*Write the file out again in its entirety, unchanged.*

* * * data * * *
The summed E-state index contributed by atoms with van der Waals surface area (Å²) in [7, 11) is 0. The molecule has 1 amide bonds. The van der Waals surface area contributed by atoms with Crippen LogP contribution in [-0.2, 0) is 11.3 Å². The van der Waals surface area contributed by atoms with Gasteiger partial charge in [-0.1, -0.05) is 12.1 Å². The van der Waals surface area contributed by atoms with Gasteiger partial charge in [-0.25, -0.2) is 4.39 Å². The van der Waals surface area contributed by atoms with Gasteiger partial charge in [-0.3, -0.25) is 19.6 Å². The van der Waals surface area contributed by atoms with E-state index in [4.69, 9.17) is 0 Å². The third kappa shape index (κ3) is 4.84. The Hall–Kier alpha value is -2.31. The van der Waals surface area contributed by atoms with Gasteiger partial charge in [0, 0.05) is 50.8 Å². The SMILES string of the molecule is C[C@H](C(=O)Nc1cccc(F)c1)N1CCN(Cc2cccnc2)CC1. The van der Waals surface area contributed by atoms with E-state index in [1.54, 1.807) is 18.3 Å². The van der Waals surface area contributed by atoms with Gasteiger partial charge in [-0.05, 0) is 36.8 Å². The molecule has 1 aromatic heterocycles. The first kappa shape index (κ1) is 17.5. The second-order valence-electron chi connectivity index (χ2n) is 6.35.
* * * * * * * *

The summed E-state index contributed by atoms with van der Waals surface area (Å²) in [7, 11) is 0. The molecule has 1 amide bonds. The van der Waals surface area contributed by atoms with Crippen LogP contribution in [-0.2, 0) is 11.3 Å². The van der Waals surface area contributed by atoms with Gasteiger partial charge in [-0.1, -0.05) is 12.1 Å². The van der Waals surface area contributed by atoms with Gasteiger partial charge in [-0.25, -0.2) is 4.39 Å². The van der Waals surface area contributed by atoms with Gasteiger partial charge in [-0.3, -0.25) is 19.6 Å². The van der Waals surface area contributed by atoms with E-state index in [4.69, 9.17) is 0 Å². The third kappa shape index (κ3) is 4.84. The Hall–Kier alpha value is -2.31. The van der Waals surface area contributed by atoms with Gasteiger partial charge in [0, 0.05) is 50.8 Å². The SMILES string of the molecule is C[C@H](C(=O)Nc1cccc(F)c1)N1CCN(Cc2cccnc2)CC1. The van der Waals surface area contributed by atoms with E-state index in [1.54, 1.807) is 18.3 Å². The van der Waals surface area contributed by atoms with Gasteiger partial charge in [-0.05, 0) is 36.8 Å². The molecule has 1 aromatic heterocycles. The first kappa shape index (κ1) is 17.5. The second-order valence-electron chi connectivity index (χ2n) is 6.35.